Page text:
How we built Odyssey
A few weeks ago, we launched Odyssey, Apollo’s new interactive learning platform. Our aim with Odyssey is to provide a fun, hands-on experience for developers who are eager to begin or advance their journey with Apollo and GraphQL. To provide the interactive experience we imagined, we decided to build our own learning management system (LMS) instead of using something off the shelf. With our initial launch behind us, we’d like to share how we went about building and launching Odyssey in just three months! (And no, the answer definitely isn’t “overtime” 😉)
Odyssey is a React application built with Gatsby and MDX and deployed with Netlify. These tools were an easy first choice for our team, because several other Apollo web properties (the documentation, blog, and developer hub) already use them. We know how they work, and we know they work well!
Netlify gives us a user-friendly CI/CD with GitHub integration and quick and easy deploy previews. Gatsby enables us to generate all Odyssey course content at build time, which is perfect for us because it’s almost entirely static. Meanwhile, MDX enables us to author courses in familiar Markdown syntax, while also enriching the learning experience with custom JSX components like our coding challenges and multiple-choice quizzes. Instead of using an external CMS, we keep our MDX files in the same repo as the Odyssey app itself. This makes it easier for us to look back at previous iterations of a course via Git history, and to use that history to inform future improvements to our content.
Our particular approach with MDX was inspired by MDX Deck, a library that allows you to create an entire presentation slide deck with a single MDX file. Similarly in Odyssey, we author a course in a single MDX file, and it’s automatically parsed into separate lessons when it’s rendered. Reducing the total number of MDX files like this helps us maintain a more organized file structure and provides a smoother authoring flow. When writing a course, we don’t have to interrupt our stream of thought to hop around between various lesson files — we can write everything in one flow and worry about splitting it up into smaller lessons later.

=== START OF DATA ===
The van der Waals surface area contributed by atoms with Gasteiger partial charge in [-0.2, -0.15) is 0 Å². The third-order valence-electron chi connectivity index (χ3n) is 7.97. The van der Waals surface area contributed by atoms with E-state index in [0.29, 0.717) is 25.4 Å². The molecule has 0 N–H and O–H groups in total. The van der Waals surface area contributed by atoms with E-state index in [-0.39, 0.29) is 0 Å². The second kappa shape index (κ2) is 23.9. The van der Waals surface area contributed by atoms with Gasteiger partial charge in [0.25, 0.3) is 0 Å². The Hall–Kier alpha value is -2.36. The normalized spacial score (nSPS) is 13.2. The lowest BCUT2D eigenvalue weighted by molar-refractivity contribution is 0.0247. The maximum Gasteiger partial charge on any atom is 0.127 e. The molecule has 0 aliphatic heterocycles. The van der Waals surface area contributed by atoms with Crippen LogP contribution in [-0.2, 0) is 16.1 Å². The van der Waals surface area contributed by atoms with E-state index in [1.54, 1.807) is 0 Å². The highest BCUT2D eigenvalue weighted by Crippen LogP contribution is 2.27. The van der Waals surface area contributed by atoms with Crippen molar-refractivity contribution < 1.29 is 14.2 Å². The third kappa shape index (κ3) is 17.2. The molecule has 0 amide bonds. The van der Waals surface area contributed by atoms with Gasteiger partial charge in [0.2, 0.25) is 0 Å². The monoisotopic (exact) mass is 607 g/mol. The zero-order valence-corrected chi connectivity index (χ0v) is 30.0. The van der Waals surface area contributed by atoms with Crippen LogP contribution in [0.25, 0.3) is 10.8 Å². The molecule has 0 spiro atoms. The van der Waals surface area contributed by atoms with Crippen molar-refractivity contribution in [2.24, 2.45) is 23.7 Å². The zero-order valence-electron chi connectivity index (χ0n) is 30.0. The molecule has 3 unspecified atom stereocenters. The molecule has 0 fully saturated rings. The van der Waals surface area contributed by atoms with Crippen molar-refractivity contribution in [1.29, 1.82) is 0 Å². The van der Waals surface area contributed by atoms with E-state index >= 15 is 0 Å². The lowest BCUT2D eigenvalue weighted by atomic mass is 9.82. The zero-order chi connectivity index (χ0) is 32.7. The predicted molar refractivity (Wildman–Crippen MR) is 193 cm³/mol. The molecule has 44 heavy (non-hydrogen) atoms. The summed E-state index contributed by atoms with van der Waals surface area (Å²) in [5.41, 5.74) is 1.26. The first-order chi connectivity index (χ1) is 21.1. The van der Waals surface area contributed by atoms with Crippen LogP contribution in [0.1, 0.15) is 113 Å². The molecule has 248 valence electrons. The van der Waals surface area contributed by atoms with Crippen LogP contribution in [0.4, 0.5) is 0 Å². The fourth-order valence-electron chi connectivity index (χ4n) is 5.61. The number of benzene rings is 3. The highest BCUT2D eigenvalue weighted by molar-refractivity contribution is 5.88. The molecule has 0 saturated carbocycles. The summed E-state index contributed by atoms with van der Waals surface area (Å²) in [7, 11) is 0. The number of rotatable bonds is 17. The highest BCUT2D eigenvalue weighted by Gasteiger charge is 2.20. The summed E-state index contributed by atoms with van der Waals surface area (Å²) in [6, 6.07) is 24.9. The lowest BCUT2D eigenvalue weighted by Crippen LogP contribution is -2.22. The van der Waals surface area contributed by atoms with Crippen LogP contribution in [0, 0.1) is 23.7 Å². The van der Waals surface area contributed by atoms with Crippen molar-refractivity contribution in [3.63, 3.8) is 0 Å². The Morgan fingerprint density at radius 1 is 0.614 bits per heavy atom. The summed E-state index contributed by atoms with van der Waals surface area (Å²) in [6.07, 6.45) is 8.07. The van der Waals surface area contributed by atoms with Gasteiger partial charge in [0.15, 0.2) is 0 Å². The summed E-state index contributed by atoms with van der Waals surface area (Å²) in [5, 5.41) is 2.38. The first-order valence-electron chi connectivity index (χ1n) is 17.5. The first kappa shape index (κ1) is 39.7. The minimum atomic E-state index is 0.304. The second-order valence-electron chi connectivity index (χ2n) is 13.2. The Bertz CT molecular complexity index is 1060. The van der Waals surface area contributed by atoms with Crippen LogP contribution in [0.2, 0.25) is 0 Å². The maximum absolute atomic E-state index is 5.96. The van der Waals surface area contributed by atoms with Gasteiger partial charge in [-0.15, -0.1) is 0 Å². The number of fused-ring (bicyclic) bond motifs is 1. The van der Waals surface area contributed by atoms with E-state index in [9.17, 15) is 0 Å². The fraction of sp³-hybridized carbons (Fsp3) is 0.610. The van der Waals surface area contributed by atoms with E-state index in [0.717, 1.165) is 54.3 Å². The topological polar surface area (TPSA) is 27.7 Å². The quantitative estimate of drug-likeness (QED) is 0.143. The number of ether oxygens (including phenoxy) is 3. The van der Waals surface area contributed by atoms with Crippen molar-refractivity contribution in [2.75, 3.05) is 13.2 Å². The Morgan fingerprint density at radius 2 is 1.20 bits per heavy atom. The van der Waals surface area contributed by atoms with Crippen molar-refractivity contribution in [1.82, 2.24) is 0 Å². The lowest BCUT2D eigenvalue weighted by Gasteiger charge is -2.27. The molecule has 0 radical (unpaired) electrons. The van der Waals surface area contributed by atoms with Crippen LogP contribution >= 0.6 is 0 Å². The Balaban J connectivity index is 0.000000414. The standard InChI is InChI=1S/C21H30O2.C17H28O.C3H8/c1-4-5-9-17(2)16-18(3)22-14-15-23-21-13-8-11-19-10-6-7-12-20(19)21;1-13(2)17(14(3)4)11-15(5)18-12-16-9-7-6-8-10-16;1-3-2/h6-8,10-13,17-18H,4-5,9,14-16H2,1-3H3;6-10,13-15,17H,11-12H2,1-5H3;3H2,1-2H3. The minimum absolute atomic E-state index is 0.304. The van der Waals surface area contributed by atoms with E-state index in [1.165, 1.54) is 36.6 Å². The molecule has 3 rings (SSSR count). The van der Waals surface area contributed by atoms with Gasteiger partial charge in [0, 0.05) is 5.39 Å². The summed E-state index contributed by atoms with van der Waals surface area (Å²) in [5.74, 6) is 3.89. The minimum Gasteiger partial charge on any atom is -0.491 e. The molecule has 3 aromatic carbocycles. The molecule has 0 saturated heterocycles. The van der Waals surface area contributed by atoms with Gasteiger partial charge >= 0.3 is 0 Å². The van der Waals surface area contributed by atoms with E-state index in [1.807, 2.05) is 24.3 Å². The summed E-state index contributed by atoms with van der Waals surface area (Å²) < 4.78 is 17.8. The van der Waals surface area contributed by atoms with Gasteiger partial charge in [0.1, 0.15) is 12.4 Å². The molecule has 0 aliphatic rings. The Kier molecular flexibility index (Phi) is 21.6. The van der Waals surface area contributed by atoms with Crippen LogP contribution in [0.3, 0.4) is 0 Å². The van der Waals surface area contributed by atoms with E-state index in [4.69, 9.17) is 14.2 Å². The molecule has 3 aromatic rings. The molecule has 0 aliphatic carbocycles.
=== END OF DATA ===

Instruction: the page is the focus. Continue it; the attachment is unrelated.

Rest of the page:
Just like in MDX Deck, Odyssey uses an
hr horizontal rule tag to separate a course into individual lessons. Then within each lesson, we use a YAML code block with a
meta flag to include each lesson’s metadata, similar to how we can use the file’s frontmatter to write metadata for the entire course.
For styling, we used Chakra UI. Its built-in components helped us get off the ground quickly while providing out-of-the-box accessibility and intuitive customization. It continues to help us iterate quickly, because it’s so easy to customize the CSS. We also took advantage of Framer Motion, one of Chakra UI’s dependencies, to add animations to page transitions between lessons. This gives learners a sense of progression as they navigate backwards or forwards in a course.
Evaluating code challenges
The interactive coding challenges in Odyssey allow a learner to submit their code and get feedback about any inaccuracies:
To power this, we use Netlify Functions: the reader’s code is passed to a serverless function that executes tests against the code in a Node.js environment, then returns the results to the browser. We’ll cover more about this flow in a future blog post, so stay tuned!
Our Odyssey is just beginning
Our launch iteration of Odyssey is powered by a combination of proven, familiar tools and exciting new ones that both helped us to build quickly and confidently. And while Odyssey is currently a private repo, we may open it to the public as an open source project in the future! Interested in the nitty gritty details on any of the above? Let us know!
Our continuing mission is to help app developers like you change the world, and we hope Odyssey will help you do just that. Begin your Odyssey today!